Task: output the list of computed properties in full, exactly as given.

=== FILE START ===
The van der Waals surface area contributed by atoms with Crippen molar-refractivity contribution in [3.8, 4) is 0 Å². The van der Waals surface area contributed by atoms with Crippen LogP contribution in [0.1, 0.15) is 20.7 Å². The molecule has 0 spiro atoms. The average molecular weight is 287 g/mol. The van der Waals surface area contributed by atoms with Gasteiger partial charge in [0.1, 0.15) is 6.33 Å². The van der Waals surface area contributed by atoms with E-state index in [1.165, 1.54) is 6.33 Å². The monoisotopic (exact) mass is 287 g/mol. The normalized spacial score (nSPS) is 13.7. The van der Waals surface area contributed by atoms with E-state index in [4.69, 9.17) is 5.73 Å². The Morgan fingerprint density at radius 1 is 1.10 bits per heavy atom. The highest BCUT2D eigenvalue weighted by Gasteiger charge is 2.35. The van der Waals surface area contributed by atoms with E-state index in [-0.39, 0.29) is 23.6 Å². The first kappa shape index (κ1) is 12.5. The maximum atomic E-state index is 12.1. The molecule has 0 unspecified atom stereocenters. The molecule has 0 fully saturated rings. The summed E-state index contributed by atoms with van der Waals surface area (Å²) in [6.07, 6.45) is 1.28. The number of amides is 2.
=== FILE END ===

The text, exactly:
The van der Waals surface area contributed by atoms with Crippen molar-refractivity contribution in [3.8, 4) is 0 Å². The van der Waals surface area contributed by atoms with Crippen LogP contribution in [0.1, 0.15) is 20.7 Å². The molecule has 0 spiro atoms. The average molecular weight is 287 g/mol. The van der Waals surface area contributed by atoms with Gasteiger partial charge in [0.1, 0.15) is 6.33 Å². The van der Waals surface area contributed by atoms with E-state index in [1.165, 1.54) is 6.33 Å². The monoisotopic (exact) mass is 287 g/mol. The normalized spacial score (nSPS) is 13.7. The van der Waals surface area contributed by atoms with E-state index in [4.69, 9.17) is 5.73 Å². The Morgan fingerprint density at radius 1 is 1.10 bits per heavy atom. The highest BCUT2D eigenvalue weighted by Gasteiger charge is 2.35. The van der Waals surface area contributed by atoms with E-state index in [-0.39, 0.29) is 23.6 Å². The first kappa shape index (κ1) is 12.5. The maximum atomic E-state index is 12.1. The molecule has 0 unspecified atom stereocenters. The molecule has 0 fully saturated rings. The summed E-state index contributed by atoms with van der Waals surface area (Å²) in [6.07, 6.45) is 1.28. The number of amides is 2.